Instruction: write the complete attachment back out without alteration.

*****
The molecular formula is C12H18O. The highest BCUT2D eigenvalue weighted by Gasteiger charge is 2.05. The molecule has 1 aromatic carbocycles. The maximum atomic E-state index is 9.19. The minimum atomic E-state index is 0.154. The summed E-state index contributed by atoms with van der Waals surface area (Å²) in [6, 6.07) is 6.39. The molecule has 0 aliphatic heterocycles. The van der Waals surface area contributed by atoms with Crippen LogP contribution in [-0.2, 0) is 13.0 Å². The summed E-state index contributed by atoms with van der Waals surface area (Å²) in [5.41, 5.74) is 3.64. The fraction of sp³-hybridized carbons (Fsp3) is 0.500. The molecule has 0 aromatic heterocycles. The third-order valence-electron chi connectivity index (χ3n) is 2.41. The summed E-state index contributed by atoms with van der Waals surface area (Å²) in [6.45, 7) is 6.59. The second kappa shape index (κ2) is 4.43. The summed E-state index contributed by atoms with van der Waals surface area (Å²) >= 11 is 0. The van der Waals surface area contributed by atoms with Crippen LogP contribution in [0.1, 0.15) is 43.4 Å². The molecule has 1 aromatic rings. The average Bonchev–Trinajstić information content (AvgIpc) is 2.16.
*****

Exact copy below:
The molecular formula is C12H18O. The highest BCUT2D eigenvalue weighted by Gasteiger charge is 2.05. The molecule has 1 aromatic carbocycles. The maximum atomic E-state index is 9.19. The minimum atomic E-state index is 0.154. The summed E-state index contributed by atoms with van der Waals surface area (Å²) in [6, 6.07) is 6.39. The molecule has 0 aliphatic heterocycles. The van der Waals surface area contributed by atoms with Crippen LogP contribution in [-0.2, 0) is 13.0 Å². The summed E-state index contributed by atoms with van der Waals surface area (Å²) in [5.41, 5.74) is 3.64. The fraction of sp³-hybridized carbons (Fsp3) is 0.500. The molecule has 0 aromatic heterocycles. The third-order valence-electron chi connectivity index (χ3n) is 2.41. The summed E-state index contributed by atoms with van der Waals surface area (Å²) in [6.45, 7) is 6.59. The second kappa shape index (κ2) is 4.43. The summed E-state index contributed by atoms with van der Waals surface area (Å²) >= 11 is 0. The van der Waals surface area contributed by atoms with Crippen LogP contribution in [0.1, 0.15) is 43.4 Å². The molecule has 1 aromatic rings. The average Bonchev–Trinajstić information content (AvgIpc) is 2.16.